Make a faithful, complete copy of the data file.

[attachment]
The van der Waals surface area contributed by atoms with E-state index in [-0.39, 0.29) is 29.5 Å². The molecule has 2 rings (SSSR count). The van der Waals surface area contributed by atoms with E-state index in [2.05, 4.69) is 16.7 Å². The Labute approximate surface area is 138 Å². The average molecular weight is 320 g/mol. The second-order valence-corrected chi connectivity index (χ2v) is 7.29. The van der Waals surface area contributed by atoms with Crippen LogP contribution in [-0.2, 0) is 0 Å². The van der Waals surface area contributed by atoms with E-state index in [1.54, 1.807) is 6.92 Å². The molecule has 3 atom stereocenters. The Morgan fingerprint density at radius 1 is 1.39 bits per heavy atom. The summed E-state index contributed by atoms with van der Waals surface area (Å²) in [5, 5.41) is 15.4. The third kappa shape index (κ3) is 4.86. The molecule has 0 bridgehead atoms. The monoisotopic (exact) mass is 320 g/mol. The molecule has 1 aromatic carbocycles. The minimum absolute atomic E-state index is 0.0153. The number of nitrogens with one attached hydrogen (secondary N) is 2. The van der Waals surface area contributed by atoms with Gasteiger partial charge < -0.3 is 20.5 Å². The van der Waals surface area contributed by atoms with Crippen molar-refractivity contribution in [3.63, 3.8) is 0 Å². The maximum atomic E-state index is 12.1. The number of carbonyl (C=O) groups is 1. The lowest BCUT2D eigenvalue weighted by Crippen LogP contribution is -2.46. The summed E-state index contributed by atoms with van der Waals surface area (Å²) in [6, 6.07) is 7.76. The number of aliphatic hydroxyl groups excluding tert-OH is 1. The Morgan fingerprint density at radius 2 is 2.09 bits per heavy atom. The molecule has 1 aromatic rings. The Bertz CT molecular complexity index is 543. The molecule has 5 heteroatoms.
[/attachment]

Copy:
The van der Waals surface area contributed by atoms with E-state index in [-0.39, 0.29) is 29.5 Å². The molecule has 2 rings (SSSR count). The van der Waals surface area contributed by atoms with E-state index in [2.05, 4.69) is 16.7 Å². The Labute approximate surface area is 138 Å². The average molecular weight is 320 g/mol. The second-order valence-corrected chi connectivity index (χ2v) is 7.29. The van der Waals surface area contributed by atoms with Crippen LogP contribution in [-0.2, 0) is 0 Å². The van der Waals surface area contributed by atoms with E-state index in [1.54, 1.807) is 6.92 Å². The molecule has 3 atom stereocenters. The Morgan fingerprint density at radius 1 is 1.39 bits per heavy atom. The summed E-state index contributed by atoms with van der Waals surface area (Å²) in [5, 5.41) is 15.4. The third kappa shape index (κ3) is 4.86. The molecule has 0 bridgehead atoms. The monoisotopic (exact) mass is 320 g/mol. The molecule has 1 aromatic carbocycles. The minimum absolute atomic E-state index is 0.0153. The number of nitrogens with one attached hydrogen (secondary N) is 2. The van der Waals surface area contributed by atoms with Gasteiger partial charge < -0.3 is 20.5 Å². The van der Waals surface area contributed by atoms with Crippen molar-refractivity contribution in [3.63, 3.8) is 0 Å². The maximum atomic E-state index is 12.1. The number of carbonyl (C=O) groups is 1. The lowest BCUT2D eigenvalue weighted by Crippen LogP contribution is -2.46. The summed E-state index contributed by atoms with van der Waals surface area (Å²) in [6, 6.07) is 7.76. The number of aliphatic hydroxyl groups excluding tert-OH is 1. The Morgan fingerprint density at radius 2 is 2.09 bits per heavy atom. The molecule has 1 aromatic rings. The Bertz CT molecular complexity index is 543. The molecule has 5 heteroatoms.